Eating baked or broiled fish at least once a week may preserve parts of the brain that are hit hard by aging, according to a small new study.
Brain scans showed that people over age 65 who regularly ate fish had 14 percent more gray matter in brain regions associated with memory and 4 percent more in areas devoted to cognition than people who didn’t consume fish regularly.
The effect was independent of omega-3 fatty acids in the study participants’ blood, suggesting that a fondness for fish is a sign of an overall healthy lifestyle that benefits the brain, researchers said.
“The presence of baked or broiled fish in the diet reflected more general differences in lifestyle than could be accounted for simply by measuring one biological compound." said Dr. James Becker, the study's lead author from the University of Pittsburgh in Pennsylvania.
"Even after controlling for a range of other factors that might have accounted for differences in brain health, eating baked or broiled fish was still a significant predictor of a healthy brain,” he said.
Omega-3 fatty acids, which are plentiful in oily fish varieties like tuna and salmon, have been credited with benefits for the heart and brain, including possibly preventing the normal brain shrinkage that happens with age (see Reuters Health article of January 24, 2014 here: reut.rs/1pO5Xgb).
Becker and his coauthors write in the American Journal of Preventive Medicine that there are more than 20 million people with dementia in the world and that number is expected to double every 20 years until there are 80 million people afflicted in the year 2040.
Any modifiable behavior that could help preserve brain function in the aging population is worth exploring “as a means to influence risk of dementia,” the study team writes.
To examine the role fish might play, and whether it is based on omega-3's benefits, the researchers analyzed data from a larger long-term U.S. study that followed adults over age 65 for more than 10 years between 1989 and 1999.
They focused on 260 people who started out without cognitive problems or dementia, had blood tests during the study period and had magnetic resonance imaging (MRI) of their brains at the end. The participants’ median age was 78 at the end of the study.
Of this group, 163 people ate baked or broiled fish at least once a week and were classified as regular fish consumers. The other 97 didn’t eat as much fish.
Becker and his colleagues found the regular fish consumers had more gray matter, brain tissue that is made up mostly of brain cells, in two parts of the brain that are thought to maintain healthy brain function as adults get older.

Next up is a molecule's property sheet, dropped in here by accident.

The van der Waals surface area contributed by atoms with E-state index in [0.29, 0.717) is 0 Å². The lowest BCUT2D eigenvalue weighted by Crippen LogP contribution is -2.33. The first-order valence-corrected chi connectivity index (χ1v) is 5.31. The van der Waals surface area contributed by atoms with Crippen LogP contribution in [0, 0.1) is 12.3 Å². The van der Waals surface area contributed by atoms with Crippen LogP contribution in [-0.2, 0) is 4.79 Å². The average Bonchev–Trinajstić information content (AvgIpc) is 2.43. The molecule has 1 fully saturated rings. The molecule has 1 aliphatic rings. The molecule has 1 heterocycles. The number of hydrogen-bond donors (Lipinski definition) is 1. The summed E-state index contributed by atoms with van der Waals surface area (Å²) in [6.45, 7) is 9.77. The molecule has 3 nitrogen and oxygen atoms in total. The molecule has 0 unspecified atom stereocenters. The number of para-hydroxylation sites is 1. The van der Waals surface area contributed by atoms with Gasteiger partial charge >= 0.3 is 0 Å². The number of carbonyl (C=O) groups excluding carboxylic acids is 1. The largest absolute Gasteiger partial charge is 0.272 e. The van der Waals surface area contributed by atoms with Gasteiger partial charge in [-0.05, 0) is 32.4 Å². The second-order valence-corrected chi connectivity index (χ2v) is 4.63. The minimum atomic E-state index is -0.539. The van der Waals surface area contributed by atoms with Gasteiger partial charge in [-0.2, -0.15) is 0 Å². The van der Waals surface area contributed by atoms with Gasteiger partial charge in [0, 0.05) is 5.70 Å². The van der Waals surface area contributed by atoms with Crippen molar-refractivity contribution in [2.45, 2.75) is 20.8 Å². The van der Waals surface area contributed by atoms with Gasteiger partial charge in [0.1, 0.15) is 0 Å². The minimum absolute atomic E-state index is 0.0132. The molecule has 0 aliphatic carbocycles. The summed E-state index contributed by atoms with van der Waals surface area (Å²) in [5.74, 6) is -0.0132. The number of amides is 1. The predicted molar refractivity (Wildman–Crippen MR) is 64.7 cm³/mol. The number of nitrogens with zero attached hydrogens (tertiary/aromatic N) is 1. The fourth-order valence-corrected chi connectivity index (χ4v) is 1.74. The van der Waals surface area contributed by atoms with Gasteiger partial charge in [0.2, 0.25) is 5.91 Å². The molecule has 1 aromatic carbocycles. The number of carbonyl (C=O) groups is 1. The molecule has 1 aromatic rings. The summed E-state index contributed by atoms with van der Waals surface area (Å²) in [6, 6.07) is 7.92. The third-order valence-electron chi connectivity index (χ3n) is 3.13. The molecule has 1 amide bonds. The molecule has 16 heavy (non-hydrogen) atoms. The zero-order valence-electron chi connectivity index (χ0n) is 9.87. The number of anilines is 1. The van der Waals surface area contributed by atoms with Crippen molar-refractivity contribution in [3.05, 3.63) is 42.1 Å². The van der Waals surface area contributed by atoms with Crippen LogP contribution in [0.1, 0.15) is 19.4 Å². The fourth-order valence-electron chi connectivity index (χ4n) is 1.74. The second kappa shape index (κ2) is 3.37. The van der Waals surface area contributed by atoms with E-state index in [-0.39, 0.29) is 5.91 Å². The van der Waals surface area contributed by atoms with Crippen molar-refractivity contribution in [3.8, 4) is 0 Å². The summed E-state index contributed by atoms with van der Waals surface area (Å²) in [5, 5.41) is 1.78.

One brain region where differences were apparent is in the right frontal lobe, an area involved in cognitive ability. The other region, which includes the hippocampus, is critical to memory functioning.
In the first region, there was a 4.3 percent difference in gray matter volume between fish eaters and those who avoided fish. In the memory-linked region, the regular fish eaters had 14 percent more gray matter.
“People have said for a hundred years that fish is brain food, and now we have more evidence that it could be good for health,” said Dr. William Harris a professor from the Sanford School of Medicine at the University of South Dakota in Sioux Falls.
“The twist in this study is that the researchers mention it didn’t look like the increase in the volume of gray matter in the brain was related to omega-3 fatty acid levels in plasma, but instead, related to fish intake,” Harris added. “Overall, it points in the same direction, which is to eat fish.”
Becker and his coauthors note that fish eaters tended to be more educated than the non-fish eaters and past research that found the same thing suggests that eating fish may reflect a generally healthier, more affluent lifestyle, which would also affect brain health.
Nonetheless, fish itself and omega-3 fatty acids have been found to be beneficial in their own rights by past studies as well, the authors write.
“Obviously not everyone likes fish, and there are substantial segments of the population, for example, vegetarians and vegans, for whom eating fish is not possible,” Becker told Reuters Health in an email.
“However, small changes, perhaps adding fish once a month, increasing to twice a month, eventually to the point where it's in the diet 1-2 times per week, is possible for many people,” he said.
“The most important overall message is that, (for older adults) the health of their brain when they are in their 70s or 80s is a consequence, in part, of how they have treated it until then. While it seems a long way off to 30-somethings, small changes now that can be maintained over 30-40 years will have a substantial payoff,” Becker added.